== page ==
If you have ever asked yourself the question “What’s really going on in the ocean,” Assistant Professor Hannah Zanowski has the answers for you. Zanowski has studied just about every ocean on Earth and carries her curiosity and fun spirit with her on each of her many journeys.
Originally from the sunny state of Arizona, Zanowski obtained her undergraduate degree not too far from “home” from the University of Arizona in math and physics before moving across the country to get her PhD in atmospheric and oceanic sciences at Princeton University. Following graduation in 2016, Zanowski went on to do some postdoctoral work at the University of Colorado–Boulder and the University of Washington.
When she’s not in the classroom, Zanowski mainly studies the Arctic and Antarctic oceans, giving herself the title of “polar oceanographer.” She has recently been using climate models in attempts to answer broad questions about what will happen in the future or explain past oceanic events. But, as you will come to understand about Zanowski, “I’ve really jumped around in terms of my research; I tend to go down the path of whatever I’m interested in at the moment.”
What does your research primarily focus on?
[As a graduate student,] my research was focused on studying the influences of open ocean polynyas on the abyssal ocean circulation. Polynyas are basically these giant holes that open up in wintertime sea ice in the Arctic and Antarctic. I used a bunch of climate models to help me answer questions about the impacts of various events. I then pivoted to focus on the west Antarctic region and continental shelf, as well as thinking about the equatorial Indian and Pacific oceans.
More recently, I’ve been doing some work using a few different climate models to understand freshwater in the Arctic as well. I’m working on running simulations where we’re looking at polynyas in the Arctic and asking how the hydrography of northern Baffin Bay in Canada evolved as a result of the melting ice sheets and glacial adjustment causing land uplift in the Holocene (the past 10,000 years or so).
This recent research has gotten me more interested in paleoceanography and deep time paleoceanography — when the ocean first formed four billion years ago — and how that potentially relates to the origins of life on Earth.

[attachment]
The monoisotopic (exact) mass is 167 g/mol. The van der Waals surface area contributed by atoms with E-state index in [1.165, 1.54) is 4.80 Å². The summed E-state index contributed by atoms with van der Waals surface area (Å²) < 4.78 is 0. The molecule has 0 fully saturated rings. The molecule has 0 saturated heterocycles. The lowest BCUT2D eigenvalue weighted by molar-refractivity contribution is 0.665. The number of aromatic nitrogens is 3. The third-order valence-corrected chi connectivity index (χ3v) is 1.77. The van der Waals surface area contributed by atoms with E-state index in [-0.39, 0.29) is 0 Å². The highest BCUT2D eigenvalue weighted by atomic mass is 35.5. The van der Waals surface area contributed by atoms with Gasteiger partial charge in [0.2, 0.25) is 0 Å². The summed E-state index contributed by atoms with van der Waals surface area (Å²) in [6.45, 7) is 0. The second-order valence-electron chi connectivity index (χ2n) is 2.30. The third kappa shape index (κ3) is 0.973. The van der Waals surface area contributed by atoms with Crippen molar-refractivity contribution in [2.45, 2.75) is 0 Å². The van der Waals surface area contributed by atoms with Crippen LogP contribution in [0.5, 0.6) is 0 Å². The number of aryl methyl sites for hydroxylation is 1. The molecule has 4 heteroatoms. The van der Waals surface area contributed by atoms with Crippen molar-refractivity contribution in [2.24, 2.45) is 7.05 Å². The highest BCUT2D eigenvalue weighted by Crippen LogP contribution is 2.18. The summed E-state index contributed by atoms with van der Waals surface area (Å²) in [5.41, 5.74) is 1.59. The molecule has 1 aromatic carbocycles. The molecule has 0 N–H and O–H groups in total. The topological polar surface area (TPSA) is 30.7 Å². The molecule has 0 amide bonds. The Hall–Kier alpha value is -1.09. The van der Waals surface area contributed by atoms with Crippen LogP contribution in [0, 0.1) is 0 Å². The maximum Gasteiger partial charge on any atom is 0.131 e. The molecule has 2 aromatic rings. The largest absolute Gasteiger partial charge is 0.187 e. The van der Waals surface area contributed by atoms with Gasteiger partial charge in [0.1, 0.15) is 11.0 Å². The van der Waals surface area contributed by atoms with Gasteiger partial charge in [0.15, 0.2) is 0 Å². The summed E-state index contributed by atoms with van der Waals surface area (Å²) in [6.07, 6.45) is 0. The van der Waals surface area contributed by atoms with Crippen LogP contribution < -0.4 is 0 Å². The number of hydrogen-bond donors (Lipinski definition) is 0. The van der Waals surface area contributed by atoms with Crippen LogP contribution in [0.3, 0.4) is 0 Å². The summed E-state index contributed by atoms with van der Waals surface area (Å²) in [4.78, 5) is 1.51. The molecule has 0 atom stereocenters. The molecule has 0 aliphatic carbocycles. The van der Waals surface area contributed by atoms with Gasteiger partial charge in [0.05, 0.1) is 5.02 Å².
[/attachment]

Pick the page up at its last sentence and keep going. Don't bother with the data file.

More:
How did you find your interest in oceanography?
My first love was astronomy and astrophysics, actually. But I took an oceanography class during my time in undergrad and really liked it. It was a 200-level class that covered topics like atmospheric circulation, ocean circulation, plate tectonics, and other basics of the ocean. I wrote to one of the professors asking if she needed help in her research and ended up being mentored by her and helping her with her research, which was just an amazing experience.
What classes are you currently teaching?
I teach Computational Methods in Atmospheric and Oceanic Sciences (AOS 573) for graduate students. The class focuses on teaching Python for earth science research. Next semester I’m piloting an AOS 401 class for undergraduates to see if we want to add an oceanography class as an elective in the atmospheric and oceanic science major.
What was something you learned early on in your time as a professor?
One thing I promised myself through the process of accepting this job was to put myself first and figure out what my hard limit is and when to choose to walk away. So, I guess I just learned when to put myself first before my work.
What do you enjoy most about being a professor?
It’s an honor to be able to stand in front of a group of students and have them place their trust and faith in me and help them in their educational journey. It’s just humbling that students would look to me in this way. I really value and am touched by the fact that I can help people grow and learn the things that they want to learn.
What is a fun fact about atmospheric and oceanic sciences that you love?
Well, you should wake up every day and thank the ocean that we don’t live in a fiery hellscape, because it takes up 90 percent of the excess heat that is created in our atmosphere as a result of greenhouse gasses. Another fun fact is that the ice sheets over the Antarctic and Greenland are so large, that they actually gravitationally attract the ocean towards them. So, when the ice sheets melt, the sea level falls in the vicinity of the ice sheet because there is less mass to attract the ocean even though there is more water going into the ocean.